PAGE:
Data on wine consumption in 2010 is rolling in, and it seems that the haves and have-nots spent most of the year staring at each other across a growing ocean of fermented grape juice.
Globally, revenue from wine auctions hit an all-time high of $408 million, nearly doubling the 2009 total. The center of the action was Hong Kong, which has become the world’s center of fine wine consumption. By itself, Hong Kong accounted for $165 million of auction sales, up 157% from the previous year.
The amounts spent on individual lots were particularly breathtaking. Chateau Lafite-Rothschild has emerged as Asia’s ultimate luxury brand, and buyers don’t care what they have to pay for it. A case of the 1982 vintage hit a high of $132,584 in Hong Kong in October, compared with New York’s record of $65,550. Even that amount is insignificant next to the $232,692 paid by a Chinese buyer for a single bottle of 1869 Lafite. That sum shattered the previous single-bottle record of $156,450 for a bottle from the 18th century, supposedly owned by Thomas Jefferson, which turned out to be a fake.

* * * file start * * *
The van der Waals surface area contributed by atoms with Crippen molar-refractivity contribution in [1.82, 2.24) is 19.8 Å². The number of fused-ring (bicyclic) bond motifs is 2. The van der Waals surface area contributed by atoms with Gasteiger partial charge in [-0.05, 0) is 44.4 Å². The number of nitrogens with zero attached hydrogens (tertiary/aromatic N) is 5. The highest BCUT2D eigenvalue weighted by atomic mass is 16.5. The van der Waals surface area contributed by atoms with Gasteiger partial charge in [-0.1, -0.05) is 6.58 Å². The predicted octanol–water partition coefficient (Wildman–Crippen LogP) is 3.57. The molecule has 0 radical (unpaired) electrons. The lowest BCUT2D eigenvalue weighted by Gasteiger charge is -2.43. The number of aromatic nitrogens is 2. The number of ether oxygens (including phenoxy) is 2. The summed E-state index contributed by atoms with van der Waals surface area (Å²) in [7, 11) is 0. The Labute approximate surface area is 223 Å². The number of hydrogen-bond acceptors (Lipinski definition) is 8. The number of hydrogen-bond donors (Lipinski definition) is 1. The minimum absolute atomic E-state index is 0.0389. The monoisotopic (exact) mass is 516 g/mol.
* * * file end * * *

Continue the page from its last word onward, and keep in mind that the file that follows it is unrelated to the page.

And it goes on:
On the other side of the economic divide, things were very different. U.S. wine consumption rose for the 17th straight year in 2010, if only by 1%, but the vast majority of that wine was plonk—Barefoot, Sutter Home, and the boxed wine from Franzia. Sales were lead by the large, mass-market brands as Americans traded down. We may have spent more than $40 billion on wine last year, but we did it $6 and $8 at a time.
Before you conclude that the American wine market resembles a South American dictatorship, with the upper 2% of the population living well and everyone else starving, there’s some cheerful news. The largest amount of growth actually occurred in the $20 price category, which saw an increase of nearly 25%. Discounting undoubtedly had something to do with this, as many bottles that previous sold for $40 are now $20, but it’s still a very good indicator. Look for the numbers to trend upward in 2011.